We are the animal that represents. Our social lives are built upon representations and our brains are hard-wired to make them. On the left hand side of your head and a tad inside the skull from the temple are the mirror neurons–the part of the brain responsible for imitation of biological motion. It’s still early days in understanding mirror neuron function but it seems that if you watch someone move the mirror neurons in your brain will light up just as if you were making that motion yourself. More abstractly just the trace of a movement, or its sound, will trigger the same reaction from the brain. So mirror neurons provide evidence of a neural mechanism for exchanging representations via sight and sound. Feel the passion in those brush strokes, hear the emotion as that voice catches. Meaning, at least in part, comes by mapping the trace of someone else’s motor behaviour onto a memory of your own internal states when you made similar movements.

Art practice can be seen as a component within the exchange of representations. The dominant social practice is to transmit core representations–representations that are read immediately by many–and most art has this function. However art also has an exploratory function within the space of all possible representations – from an evolutionary perspective it is adaptive for the group to have a representation space available that allows for understanding the present environment whilst also being able to represent possible environments. Such a system makes the group robust in the face of environmental change. Innovative art practice can then be interpreted as a claim for the necessity to foreground new representational parameters, such as chance events, abstract forms, and biological systems, or as a claim that areas of the existing representation space are under-explored or under-represented within the core. It is inevitable that most explorations will end in failure–if the world is changing in unexpected ways then some artworks will get the future right and others will not. And artworks that were once radical explorations can become core if the changed circumstances they represent lock in over time.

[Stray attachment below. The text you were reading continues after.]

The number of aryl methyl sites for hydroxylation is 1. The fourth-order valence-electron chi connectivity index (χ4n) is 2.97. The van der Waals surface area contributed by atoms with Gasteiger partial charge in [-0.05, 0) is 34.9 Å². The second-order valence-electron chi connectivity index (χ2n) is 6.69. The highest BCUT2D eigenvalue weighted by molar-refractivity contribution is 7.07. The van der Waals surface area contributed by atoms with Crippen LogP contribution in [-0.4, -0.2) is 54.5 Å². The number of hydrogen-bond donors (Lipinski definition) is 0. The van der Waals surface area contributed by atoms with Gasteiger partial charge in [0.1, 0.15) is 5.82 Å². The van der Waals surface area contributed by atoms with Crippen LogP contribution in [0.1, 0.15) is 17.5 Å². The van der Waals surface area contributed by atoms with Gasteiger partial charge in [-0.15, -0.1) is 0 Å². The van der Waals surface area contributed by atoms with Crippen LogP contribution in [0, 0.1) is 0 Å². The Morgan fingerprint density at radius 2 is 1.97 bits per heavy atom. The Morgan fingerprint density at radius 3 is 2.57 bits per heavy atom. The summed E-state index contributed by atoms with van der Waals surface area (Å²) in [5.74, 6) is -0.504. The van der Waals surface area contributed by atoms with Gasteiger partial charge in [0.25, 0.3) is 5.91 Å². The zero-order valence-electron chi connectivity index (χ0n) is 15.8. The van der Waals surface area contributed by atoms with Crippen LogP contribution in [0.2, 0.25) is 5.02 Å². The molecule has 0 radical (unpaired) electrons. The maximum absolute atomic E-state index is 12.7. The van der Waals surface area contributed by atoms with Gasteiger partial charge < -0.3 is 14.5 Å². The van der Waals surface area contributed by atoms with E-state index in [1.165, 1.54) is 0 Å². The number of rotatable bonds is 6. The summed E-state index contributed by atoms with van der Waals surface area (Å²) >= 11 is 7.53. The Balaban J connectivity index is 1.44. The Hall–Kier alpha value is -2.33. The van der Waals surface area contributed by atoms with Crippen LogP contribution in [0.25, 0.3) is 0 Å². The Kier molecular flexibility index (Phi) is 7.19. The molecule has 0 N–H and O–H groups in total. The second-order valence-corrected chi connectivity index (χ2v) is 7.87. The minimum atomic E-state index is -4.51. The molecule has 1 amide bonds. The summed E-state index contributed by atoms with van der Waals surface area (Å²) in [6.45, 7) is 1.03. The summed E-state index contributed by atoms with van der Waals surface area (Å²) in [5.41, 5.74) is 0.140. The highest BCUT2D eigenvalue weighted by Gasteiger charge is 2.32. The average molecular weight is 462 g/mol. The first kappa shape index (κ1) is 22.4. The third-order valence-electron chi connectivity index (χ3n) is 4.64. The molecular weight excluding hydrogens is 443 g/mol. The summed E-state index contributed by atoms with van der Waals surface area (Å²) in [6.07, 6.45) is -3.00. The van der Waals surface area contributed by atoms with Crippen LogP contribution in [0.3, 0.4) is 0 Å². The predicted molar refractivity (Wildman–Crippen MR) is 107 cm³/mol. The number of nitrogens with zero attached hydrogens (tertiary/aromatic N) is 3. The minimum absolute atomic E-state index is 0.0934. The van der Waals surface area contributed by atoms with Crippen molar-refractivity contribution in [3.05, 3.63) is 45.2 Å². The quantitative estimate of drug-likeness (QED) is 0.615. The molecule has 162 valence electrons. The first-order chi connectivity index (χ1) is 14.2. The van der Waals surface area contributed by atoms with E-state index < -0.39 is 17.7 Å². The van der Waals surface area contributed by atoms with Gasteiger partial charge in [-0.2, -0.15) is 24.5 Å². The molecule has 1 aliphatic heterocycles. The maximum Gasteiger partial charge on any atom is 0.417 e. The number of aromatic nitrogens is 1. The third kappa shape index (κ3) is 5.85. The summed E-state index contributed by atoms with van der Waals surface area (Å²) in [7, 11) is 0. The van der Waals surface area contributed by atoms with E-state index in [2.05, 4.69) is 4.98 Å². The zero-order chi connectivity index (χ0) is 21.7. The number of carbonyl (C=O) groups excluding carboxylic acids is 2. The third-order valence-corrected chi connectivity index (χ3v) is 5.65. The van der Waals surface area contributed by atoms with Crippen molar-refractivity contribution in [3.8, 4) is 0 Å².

Pinker, and to a lesser extent Virilio, confuse art that deals with core representations as indicative or prescriptive of art as a whole. It is inevitable that many of the modernist and post modernist works they dislike will fade into obscurity along with most of the works of any period. However that does not mean that the enterprise of modernism and postmodernism is a failure. It may be that the space of representations coming out of a collaborative research group like SymbioticA, or being explored by artists like Stelarc, Meg Stuart and Orlan does not prove fruitful. In science that is known as a negative finding— showing what doesn’t work. Whilst a negative finding is not as exciting as a positive one, it does have value—like finding that a particular supermarket is crap so you never have to go there again. However, these or other artists will almost inevitably provide positive findings—representations whose ability to trigger meaning generalises out to a larger population.

RealTime issue #60 April-May 2004 pg. 5

© Greg Hooper; for permission to reproduce apply to realtime@realtimearts.net

1 April 2004